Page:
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Public or private components

The different components that make up an Android app can be either public or private:

  • a public component can be accessed by components in other apps, e.g. a public Service or Activity can be started by another app

  • a private component can only be accessed by other components within the same app

Android applies certain conventions that mean the different types of component: Activity, Service, Broadcast Receiver, and Content Provider, default to either being public or private depending upon how they are configured in the app’s AndroidManifest.xml file.

Explicitly controlling component visibility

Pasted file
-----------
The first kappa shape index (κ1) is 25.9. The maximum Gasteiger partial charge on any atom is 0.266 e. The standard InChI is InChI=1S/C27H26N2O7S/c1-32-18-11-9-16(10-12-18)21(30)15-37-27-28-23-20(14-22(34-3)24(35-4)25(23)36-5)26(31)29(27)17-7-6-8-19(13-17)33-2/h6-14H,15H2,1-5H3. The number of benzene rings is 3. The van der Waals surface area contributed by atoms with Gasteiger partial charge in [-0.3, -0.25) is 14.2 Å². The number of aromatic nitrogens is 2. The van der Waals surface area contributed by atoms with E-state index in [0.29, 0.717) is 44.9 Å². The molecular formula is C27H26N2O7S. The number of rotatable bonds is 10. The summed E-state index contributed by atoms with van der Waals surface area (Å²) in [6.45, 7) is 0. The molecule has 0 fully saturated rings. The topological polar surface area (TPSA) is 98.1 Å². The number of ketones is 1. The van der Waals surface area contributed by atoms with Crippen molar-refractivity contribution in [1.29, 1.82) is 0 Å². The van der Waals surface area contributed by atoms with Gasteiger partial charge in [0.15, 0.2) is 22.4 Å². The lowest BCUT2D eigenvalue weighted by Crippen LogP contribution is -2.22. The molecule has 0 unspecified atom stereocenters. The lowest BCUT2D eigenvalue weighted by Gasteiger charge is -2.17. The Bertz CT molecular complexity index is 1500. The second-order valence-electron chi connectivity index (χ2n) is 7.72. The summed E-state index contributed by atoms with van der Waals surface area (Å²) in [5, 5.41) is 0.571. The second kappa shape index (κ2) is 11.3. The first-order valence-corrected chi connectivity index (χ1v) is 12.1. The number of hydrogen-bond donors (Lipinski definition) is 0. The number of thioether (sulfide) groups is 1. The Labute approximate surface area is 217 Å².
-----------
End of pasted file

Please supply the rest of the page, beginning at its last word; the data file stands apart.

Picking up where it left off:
It is possible to override the default public/private visibility of a component by adding to the component’s declaration in the AndroidManifest.xml file:


to make the component public, or


to make the component private.

It is good practice to explicitly set android:exported to be sure that the component has exactly the visibility you want. The most likely mistake is making a component public when it should be private (with the obvious potential security implications), as the converse would likely be soon discovered when something failed to work as expected.

Notes for Nerds: it is also possible for a private component to be accessed by a component in a different app, if that app has the same UID.

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This article is from the free online course:

Secure Android App Development

University of Southampton